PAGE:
Top consolidators: Japan in the lead; China falls back
Japanese companies among the Global 100 suppliers have the strongest capability to undertake strategic acquisitions, our analysis shows. They achieved the highest Buyer Score, which measures financial and operational wherewithal, thanks to large acquisitions by electronics suppliers in the lighting and technology systems, autonomous driving and semiconductor spaces. Given the trend of continued consolidation among suppliers of these subsystems, we expect that additional acquisitions will occur and that Japanese Global 100 companies will remain active players.
Meanwhile, Chinese suppliers have lost their appetite for investments into foreign targets after a recent spree of international purchases. In the past two years, the total value of international acquisitions has dropped to just above $1 billion. This marks a reversal from the recent past, when Chinese suppliers made about 10 international acquisitions a year, with an average total value of $5 billion, from 2015 to 2018. There are three main causes of this deceleration. First, automotive suppliers from China received one of the highest distress scores, which measure financial hardship, of any country in our analysis. Second, regulations governing overseas acquisitions by state-owned entities restricted their ability to pursue transactions. And finally, international regulators such as the Committee on Foreign Investment in the United States (CFIUS) have increased their scrutiny of cross-border deals.
In the face of these impediments to international M&A, Chinese auto suppliers have turned their sights on the domestic market. Since 2018, about 50 transactions have occurred between automotive suppliers in China. Overall, Chinese companies account for about 18% of the targets in auto supplier M&A this year.
Around the world, powertrain and electronics systems suppliers are in the forefront among global consolidators—companies that rank highest in terms of both Buyer Score and Buyer Attitude (a measure of acquisition willingness based on M&A track record and publicly announced acquisition intentions). Of the top 15 global consolidators, 11 fall primarily into one of these two categories.
Megadeals continue: Technology drives large transactions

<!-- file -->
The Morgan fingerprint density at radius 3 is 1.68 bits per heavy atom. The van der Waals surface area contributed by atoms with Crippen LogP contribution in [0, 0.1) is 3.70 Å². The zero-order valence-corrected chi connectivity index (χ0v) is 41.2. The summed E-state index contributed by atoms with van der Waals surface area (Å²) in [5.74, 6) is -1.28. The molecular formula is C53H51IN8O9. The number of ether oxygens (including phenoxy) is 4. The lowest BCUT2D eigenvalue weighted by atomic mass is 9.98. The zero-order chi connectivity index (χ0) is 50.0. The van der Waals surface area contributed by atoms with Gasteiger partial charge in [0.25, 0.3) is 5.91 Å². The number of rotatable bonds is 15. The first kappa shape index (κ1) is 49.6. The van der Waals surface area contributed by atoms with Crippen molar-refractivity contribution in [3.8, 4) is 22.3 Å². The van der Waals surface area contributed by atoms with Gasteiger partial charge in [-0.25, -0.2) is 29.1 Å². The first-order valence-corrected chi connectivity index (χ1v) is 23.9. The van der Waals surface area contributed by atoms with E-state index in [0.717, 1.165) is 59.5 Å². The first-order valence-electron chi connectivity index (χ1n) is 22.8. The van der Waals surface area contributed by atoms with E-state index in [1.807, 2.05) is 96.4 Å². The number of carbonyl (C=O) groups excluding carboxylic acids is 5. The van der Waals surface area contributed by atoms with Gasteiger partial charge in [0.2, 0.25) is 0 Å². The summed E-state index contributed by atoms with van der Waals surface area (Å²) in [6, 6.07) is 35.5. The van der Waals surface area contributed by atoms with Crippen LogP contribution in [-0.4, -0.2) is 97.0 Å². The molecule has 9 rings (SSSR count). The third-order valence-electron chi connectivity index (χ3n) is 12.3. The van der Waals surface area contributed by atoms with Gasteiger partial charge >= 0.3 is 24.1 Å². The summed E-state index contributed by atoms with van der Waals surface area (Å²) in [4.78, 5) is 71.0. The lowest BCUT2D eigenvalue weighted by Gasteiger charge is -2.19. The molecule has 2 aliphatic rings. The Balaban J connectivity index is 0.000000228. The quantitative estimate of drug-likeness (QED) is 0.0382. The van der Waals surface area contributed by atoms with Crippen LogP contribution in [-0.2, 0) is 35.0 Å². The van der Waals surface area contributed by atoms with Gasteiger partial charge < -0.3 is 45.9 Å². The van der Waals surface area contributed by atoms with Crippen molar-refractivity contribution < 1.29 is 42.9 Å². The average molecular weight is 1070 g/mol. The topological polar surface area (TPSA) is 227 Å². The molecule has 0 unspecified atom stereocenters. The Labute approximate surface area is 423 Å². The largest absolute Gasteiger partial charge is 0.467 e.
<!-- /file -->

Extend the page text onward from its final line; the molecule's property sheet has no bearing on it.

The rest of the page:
Automotive suppliers have entered an era of unprecedented high-value M&A activity. Since 2015, the industry has closed on about $215 billion of M&A transactions. This trend shows little sign of abating, even if the frequency of megadeals may slow somewhat in 2019. So far this year, seven transactions valued at more than $500 million have closed, and an additional six are pending and expected to close by year-end. That would make 2019 the fifth straight year with more than 10 megadeals. Over that period, the majority of such transactions have involved electronics, powertrain and chassis system suppliers.
Two significant drivers of the largest auto supplier M&A transactions in 2019 have been interest in the space from private equity firms, which have participated in three of this year’s megadeals, and the technological transformation of the automobile. Five of the seven $500 million-plus acquisitions that have closed this year are in the electrical systems or electronics space, according to our analysis. These include transactions that gave the buyer access to advanced battery technology, entertainment systems and more.
Though they aren’t included in our tally of auto supplier megadeals, it’s worth noting there have been five deals this year which saw an acquirer pay $500 million or more for a minority stake in an AV or electric vehicle (EV) business. Taken together, these transactions illustrate the amount of capital required for auto suppliers and new entrants alike to compete amidst the industry’s evolving landscape.
The investment imperative: Preparing for the future
Autonomous vehicle technology and full vehicle electrification are the two dominant future state technologies impacting vehicle suppliers, but neither technology will make up a significant share of new vehicle sales, let alone the global vehicle fleet, anytime soon. Even companies that don’t produce components or systems directly linked to AV or EV production may find their markets disrupted by the automobile’s evolution. Some companies are making investments now that are intended to help them remain competitive in a future where AVs and EVs are a reality, even though it may be years before they truly pay off. Others may be waiting for technology to evolve and consumer demand to shift before acting.
Regardless of their view on how close EVs and AVs are to breaking through, auto suppliers should be thinking about financial and operational transformation. They will be necessary in order to build up a war chest that can be used not just to make future acquisitions, but also to develop the workforce of the future and to invest in advanced parts, materials and processes to keep pace with the evolution of the auto industry.